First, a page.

The strange story of the fertility drug blessed by the Pope

The strange story of the fertility drug blessed by the Pope

Perhaps no drug has as curious an origin story as Pergonal, a hormonal fertility treatment responsible for millions of babies.

Piero Donini, a scientist working in the late 1940s for the Italian pharmaceutical company that would later be known as Serono, was the first to extract and purify FSH and LH, the hormones that stimulate ovulation. Donini discovered that the highest levels of FSH were in post-menopausal women. 

Donini called his new substance Pergonal and speculated that it could be used to treat infertility. 
It wasn’t until a decade later that scientists in Geneva exploring infertility heard of Donini’s work.  He was contacted by Bruno Lunenfeld, who was researching the use of human hormones to stimulate pregnancy. Lunenfeld made the case to Serono’s executives for producing enough of the drug to run a clinical trial. One problem: the drug would require thousands of gallons of urine from menopausal women.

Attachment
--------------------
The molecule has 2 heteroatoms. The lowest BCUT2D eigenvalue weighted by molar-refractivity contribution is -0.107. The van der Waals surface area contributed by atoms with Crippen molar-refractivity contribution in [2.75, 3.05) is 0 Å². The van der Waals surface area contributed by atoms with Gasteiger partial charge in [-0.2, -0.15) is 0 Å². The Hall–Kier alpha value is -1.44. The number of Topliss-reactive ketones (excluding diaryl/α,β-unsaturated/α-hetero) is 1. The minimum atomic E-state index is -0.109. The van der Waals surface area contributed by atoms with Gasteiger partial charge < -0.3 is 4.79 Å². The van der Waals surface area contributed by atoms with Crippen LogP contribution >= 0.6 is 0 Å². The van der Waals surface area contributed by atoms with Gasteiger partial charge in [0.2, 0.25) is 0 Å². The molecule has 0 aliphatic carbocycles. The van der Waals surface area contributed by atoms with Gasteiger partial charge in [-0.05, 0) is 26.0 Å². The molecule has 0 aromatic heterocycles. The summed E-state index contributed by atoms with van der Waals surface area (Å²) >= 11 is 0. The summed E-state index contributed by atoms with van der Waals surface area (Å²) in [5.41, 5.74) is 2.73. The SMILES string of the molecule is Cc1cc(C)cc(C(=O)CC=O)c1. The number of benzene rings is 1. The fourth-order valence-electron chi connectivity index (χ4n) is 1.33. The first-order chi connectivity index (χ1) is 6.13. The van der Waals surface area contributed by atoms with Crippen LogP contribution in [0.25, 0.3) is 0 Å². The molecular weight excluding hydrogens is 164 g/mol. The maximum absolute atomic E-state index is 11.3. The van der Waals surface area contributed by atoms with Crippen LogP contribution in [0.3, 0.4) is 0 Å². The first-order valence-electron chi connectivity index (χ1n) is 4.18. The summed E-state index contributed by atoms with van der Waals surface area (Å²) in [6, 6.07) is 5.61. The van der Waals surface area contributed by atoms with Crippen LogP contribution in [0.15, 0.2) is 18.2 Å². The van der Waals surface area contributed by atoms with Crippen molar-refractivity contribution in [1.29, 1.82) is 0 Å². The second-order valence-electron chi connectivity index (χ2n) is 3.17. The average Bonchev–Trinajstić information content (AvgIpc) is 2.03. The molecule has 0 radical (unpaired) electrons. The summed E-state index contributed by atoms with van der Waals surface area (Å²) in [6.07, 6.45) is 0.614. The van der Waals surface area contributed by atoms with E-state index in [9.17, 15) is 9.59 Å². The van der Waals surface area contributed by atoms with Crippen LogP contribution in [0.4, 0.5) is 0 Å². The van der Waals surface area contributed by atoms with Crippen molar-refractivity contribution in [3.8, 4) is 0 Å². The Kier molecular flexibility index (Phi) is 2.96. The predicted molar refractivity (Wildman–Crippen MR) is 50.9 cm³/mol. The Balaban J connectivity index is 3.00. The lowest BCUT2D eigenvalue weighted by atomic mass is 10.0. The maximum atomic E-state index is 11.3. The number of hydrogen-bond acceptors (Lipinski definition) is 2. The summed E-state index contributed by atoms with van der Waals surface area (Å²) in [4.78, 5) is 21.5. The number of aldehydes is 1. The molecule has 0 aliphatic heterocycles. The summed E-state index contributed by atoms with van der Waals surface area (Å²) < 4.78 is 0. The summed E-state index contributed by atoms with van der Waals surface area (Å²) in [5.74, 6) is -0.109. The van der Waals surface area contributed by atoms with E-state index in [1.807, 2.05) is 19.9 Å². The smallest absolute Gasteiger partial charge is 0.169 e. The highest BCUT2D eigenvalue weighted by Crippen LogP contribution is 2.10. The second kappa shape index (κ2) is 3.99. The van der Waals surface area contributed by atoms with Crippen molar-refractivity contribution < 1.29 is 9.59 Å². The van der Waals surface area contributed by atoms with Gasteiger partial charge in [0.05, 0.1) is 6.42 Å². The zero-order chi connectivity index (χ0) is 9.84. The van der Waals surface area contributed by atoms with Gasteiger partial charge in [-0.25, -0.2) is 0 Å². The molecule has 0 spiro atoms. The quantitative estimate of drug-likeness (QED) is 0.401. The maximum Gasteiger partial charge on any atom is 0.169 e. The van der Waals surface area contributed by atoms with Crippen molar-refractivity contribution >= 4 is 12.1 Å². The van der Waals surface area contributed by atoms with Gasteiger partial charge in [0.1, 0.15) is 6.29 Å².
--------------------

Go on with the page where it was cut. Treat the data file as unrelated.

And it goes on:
But where could they find enough women to volunteer their urine?

In stepped Giulio Pacelli, an Italian aristocrat on the Serono board and the nephew of Pope Pius XII.  His uncle was (rather remarkably) persuaded to the cause and decreed that retired nuns would henceforth pee in special bathrooms. 

Soon, tanker trucks were hauling the wee of hundreds of nuns from Catholic retirement homes across Italy to Serono’s headquarters in Rome. It took about 10 nuns 10 days to produce enough urine for one treatment. While the urine of any post-menopausal women would work, nuns provided Serono with an extra advantage: because hormones from pregnant women would contaminate the batch, it was critical that none of the women were pregnant. Working with nuns improved the odds somewhat!

In 1962, a woman treated by Lunenfeld with Pergonal in Tel Aviv gave birth to a baby girl, the first child born from the treatment. Within two years, another 20 pregnancies had been achieved with Pergonal, and by the mid-1980s, demand had grown so great that Serono needed 30,000 litres a day to produce sufficient quantities of the drug. 

With shortages appearing, the company began to synthesize the hormones in labs, and the resulting treatment, Gonal-f, was approved in 1995. Serono was acquired in 2007 by Merck, which continues to produce the drug today.  No nuns' wee required!